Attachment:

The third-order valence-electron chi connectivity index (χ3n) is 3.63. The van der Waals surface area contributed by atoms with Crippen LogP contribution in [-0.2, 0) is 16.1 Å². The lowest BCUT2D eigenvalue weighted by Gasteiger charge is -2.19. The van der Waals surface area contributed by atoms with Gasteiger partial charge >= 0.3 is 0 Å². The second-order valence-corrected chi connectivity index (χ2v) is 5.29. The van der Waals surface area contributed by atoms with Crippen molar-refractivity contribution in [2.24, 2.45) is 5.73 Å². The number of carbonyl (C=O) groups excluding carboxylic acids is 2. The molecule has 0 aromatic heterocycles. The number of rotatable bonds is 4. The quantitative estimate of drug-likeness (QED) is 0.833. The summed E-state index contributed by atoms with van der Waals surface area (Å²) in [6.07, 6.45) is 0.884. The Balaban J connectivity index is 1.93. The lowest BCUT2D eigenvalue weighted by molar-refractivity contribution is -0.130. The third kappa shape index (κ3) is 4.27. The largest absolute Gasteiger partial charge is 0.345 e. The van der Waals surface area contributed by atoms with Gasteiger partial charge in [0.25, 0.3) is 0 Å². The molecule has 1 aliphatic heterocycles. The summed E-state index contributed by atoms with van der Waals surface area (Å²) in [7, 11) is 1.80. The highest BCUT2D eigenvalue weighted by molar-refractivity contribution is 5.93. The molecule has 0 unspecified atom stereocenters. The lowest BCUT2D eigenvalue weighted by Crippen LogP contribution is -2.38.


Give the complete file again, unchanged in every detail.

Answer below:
The third-order valence-electron chi connectivity index (χ3n) is 3.63. The van der Waals surface area contributed by atoms with Crippen LogP contribution in [-0.2, 0) is 16.1 Å². The lowest BCUT2D eigenvalue weighted by Gasteiger charge is -2.19. The van der Waals surface area contributed by atoms with Gasteiger partial charge >= 0.3 is 0 Å². The second-order valence-corrected chi connectivity index (χ2v) is 5.29. The van der Waals surface area contributed by atoms with Crippen molar-refractivity contribution in [2.24, 2.45) is 5.73 Å². The number of carbonyl (C=O) groups excluding carboxylic acids is 2. The molecule has 0 aromatic heterocycles. The number of rotatable bonds is 4. The quantitative estimate of drug-likeness (QED) is 0.833. The summed E-state index contributed by atoms with van der Waals surface area (Å²) in [6.07, 6.45) is 0.884. The Balaban J connectivity index is 1.93. The lowest BCUT2D eigenvalue weighted by molar-refractivity contribution is -0.130. The third kappa shape index (κ3) is 4.27. The largest absolute Gasteiger partial charge is 0.345 e. The van der Waals surface area contributed by atoms with Gasteiger partial charge in [0.25, 0.3) is 0 Å². The molecule has 1 aliphatic heterocycles. The summed E-state index contributed by atoms with van der Waals surface area (Å²) in [7, 11) is 1.80. The highest BCUT2D eigenvalue weighted by molar-refractivity contribution is 5.93. The molecule has 0 unspecified atom stereocenters. The lowest BCUT2D eigenvalue weighted by Crippen LogP contribution is -2.38.